Belmont County fueling station mapped

BARNESVILLE – When it comes to fueling vehicles, officials say compressed natural gas is cheaper, cleaner-burning and less hazardous in the event of a spill than more traditional fuels such as gasoline and diesel.

Right now, vehicles powered by CNG must travel to Zanesville, Washington, Pa., or Pittsburgh to fill up. That may be about to change as Belmont County and the entire upper Ohio Valley is sitting on a treasure trove of natural gas that many believe has the potential to reduce America’s dependence on foreign oil.

Because of that, American Natural Supply is “actively seeking” opportunities to build a CNG fueling station in Belmont County, said its vice president, Kevin Krober.

Krober, whose company operates a CNG fueling station on Pittsburgh’s South Side, said the disparity between the price of diesel and CNG is as high as it’s been in 40 years. That, coupled with a drastic reduction in the cost to get the gas out of the ground, means a brighter future for CNG as a means of fueling vehicles, he said.

“CNG, for a certain part of the transportation sector, is going to be the champion fuel for the foreseeable future,” Krober said.

However, that future may come with some growing pains.

“We’ve got a lot of growing to do,” said Jerrold Hutton of Clean Fuels Ohio, a nonprofit organization that works to promote the use of cleaner, domestic fuels in government, the transportation industry and general public. “Diesel fuel was hard to find in 1985. There’s this infrastructure we’re trying to build” for CNG, he said.

Count Barnesville’s Joe Stenger among the believers in CNG’s potential to transform the transportation industry.

Stenger, owner of J.W. Stenger Trucking, already has converted two of his vehicles to CNG, and has received a grant through the Ohio Environmental Protection Agency to convert 15 more of his fleet of approximately 50 trucks.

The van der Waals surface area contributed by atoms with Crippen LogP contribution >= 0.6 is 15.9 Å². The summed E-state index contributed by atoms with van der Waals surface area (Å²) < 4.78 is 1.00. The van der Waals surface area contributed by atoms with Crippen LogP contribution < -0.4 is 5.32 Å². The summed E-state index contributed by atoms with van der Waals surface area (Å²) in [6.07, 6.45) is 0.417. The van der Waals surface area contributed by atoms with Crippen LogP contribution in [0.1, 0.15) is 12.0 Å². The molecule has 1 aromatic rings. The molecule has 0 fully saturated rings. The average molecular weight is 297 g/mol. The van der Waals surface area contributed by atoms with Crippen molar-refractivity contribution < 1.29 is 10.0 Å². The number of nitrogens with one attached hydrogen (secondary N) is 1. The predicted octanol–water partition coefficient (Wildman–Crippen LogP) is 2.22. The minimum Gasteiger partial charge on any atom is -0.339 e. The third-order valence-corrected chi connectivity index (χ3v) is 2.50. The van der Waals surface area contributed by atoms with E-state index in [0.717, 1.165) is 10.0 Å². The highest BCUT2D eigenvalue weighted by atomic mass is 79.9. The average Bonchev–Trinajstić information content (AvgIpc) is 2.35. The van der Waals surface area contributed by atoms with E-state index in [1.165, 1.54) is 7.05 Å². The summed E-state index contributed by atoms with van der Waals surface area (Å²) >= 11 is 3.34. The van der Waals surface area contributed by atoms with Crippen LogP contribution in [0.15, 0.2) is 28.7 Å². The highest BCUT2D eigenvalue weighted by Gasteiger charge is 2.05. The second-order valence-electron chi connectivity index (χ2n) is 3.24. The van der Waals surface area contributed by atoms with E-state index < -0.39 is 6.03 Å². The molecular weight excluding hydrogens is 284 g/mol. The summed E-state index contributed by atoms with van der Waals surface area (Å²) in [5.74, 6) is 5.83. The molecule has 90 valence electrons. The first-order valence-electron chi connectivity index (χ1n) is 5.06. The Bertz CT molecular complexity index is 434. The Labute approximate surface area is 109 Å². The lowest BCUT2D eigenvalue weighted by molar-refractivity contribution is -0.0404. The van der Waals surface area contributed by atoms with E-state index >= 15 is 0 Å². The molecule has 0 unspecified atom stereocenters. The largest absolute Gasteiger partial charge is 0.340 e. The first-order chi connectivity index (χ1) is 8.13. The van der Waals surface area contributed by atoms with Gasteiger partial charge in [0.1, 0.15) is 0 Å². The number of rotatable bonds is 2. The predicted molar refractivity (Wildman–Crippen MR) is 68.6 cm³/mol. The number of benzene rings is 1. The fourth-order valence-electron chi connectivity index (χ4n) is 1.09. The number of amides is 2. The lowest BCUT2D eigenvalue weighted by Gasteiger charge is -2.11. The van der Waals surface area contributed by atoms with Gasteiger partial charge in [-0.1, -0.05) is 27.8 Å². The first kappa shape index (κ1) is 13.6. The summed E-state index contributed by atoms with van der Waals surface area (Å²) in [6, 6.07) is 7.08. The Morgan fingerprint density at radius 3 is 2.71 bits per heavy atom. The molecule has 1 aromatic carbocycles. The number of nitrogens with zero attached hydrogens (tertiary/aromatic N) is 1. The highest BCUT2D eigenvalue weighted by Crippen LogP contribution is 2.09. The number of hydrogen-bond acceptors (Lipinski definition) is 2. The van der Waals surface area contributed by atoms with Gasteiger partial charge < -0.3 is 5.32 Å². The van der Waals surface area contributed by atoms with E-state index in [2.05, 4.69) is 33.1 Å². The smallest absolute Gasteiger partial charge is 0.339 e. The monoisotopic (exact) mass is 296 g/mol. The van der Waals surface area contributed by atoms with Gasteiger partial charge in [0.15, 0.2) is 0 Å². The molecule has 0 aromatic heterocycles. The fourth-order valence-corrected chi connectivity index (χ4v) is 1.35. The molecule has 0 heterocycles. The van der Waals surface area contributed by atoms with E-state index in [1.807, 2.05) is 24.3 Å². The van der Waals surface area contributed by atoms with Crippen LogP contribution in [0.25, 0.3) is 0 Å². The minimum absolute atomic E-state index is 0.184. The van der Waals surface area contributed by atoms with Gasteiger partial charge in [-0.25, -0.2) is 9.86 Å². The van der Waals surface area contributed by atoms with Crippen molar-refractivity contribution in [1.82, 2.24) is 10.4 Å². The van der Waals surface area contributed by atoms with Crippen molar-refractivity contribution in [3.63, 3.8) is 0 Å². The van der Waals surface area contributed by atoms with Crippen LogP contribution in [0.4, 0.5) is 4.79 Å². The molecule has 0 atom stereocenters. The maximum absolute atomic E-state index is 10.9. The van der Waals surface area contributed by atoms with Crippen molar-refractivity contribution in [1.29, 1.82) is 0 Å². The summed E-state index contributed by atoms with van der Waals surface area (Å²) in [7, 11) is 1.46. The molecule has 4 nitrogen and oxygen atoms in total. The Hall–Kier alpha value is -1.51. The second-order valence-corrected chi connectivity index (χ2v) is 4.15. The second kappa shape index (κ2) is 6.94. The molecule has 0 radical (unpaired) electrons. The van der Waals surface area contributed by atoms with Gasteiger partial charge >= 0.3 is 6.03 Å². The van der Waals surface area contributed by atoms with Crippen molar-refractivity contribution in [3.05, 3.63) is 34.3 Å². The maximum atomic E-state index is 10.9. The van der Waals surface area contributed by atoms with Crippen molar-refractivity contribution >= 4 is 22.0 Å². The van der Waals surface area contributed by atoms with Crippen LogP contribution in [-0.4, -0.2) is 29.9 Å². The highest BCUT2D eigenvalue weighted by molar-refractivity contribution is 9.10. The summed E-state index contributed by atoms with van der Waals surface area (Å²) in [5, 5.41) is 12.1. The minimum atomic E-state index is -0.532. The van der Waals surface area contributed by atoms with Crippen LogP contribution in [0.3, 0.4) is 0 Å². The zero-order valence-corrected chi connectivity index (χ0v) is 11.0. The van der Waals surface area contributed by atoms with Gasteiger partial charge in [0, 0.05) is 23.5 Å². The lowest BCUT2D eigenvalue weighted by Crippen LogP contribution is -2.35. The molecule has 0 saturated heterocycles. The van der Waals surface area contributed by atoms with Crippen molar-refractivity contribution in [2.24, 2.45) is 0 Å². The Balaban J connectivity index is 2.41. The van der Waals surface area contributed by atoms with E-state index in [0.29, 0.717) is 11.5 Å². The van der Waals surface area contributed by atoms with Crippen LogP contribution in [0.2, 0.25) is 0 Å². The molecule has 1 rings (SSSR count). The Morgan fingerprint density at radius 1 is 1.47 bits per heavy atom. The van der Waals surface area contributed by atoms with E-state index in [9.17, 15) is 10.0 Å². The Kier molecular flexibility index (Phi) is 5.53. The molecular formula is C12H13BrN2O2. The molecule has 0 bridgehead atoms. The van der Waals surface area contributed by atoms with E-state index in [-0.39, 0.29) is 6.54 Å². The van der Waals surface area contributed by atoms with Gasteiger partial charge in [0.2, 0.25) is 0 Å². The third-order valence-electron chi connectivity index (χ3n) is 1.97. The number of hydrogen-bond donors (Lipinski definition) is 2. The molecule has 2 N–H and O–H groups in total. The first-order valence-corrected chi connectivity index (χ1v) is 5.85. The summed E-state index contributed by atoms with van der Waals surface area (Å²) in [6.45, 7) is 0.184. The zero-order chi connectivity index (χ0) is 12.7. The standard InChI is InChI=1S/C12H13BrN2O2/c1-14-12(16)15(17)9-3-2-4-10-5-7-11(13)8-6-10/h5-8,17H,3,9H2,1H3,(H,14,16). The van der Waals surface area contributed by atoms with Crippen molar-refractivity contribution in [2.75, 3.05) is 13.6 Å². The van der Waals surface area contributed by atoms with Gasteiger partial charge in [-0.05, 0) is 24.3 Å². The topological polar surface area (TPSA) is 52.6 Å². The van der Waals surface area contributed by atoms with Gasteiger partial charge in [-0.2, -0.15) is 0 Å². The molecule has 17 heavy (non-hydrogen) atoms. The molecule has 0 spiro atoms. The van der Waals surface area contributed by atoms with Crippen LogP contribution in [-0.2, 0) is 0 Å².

It costs $8,000 to $10,000 to convert a normal passenger vehicle or pickup truck from gasoline to CNG.

For the large trucks he runs, it’s more like $28,000 per vehicle.

But he buys 1.2 million gallons of diesel fuel per year and has seen that cost balloon from 25 percent of his expenses to 50 percent since 2000, so he believes the upfront investment in conversion is well worth it in the long run.

“The wells are being drilled here. … We should be getting it first,” Stenger said.

He believes the growth of CNG is about more than increased profit margin for his and other trucking companies, however – it’s also a matter of national security as America continues to rely on nations of the Middle East for oil.

“The people in those countries don’t care much for us, and we’re continuing to buy from them,” Stenger said.

Hutton said the United States spends more than $30 billion per month on foreign oil, accounting for more than two-thirds of the country’s overall trade deficit.

With their tendency to run long miles and long hours, refuse trucks are among the fastest converts to CNG. He also sees an upward trend in CNG use in public transportation.

“In 10 years, all the buses in Columbus will be on natural gas,” he predicted.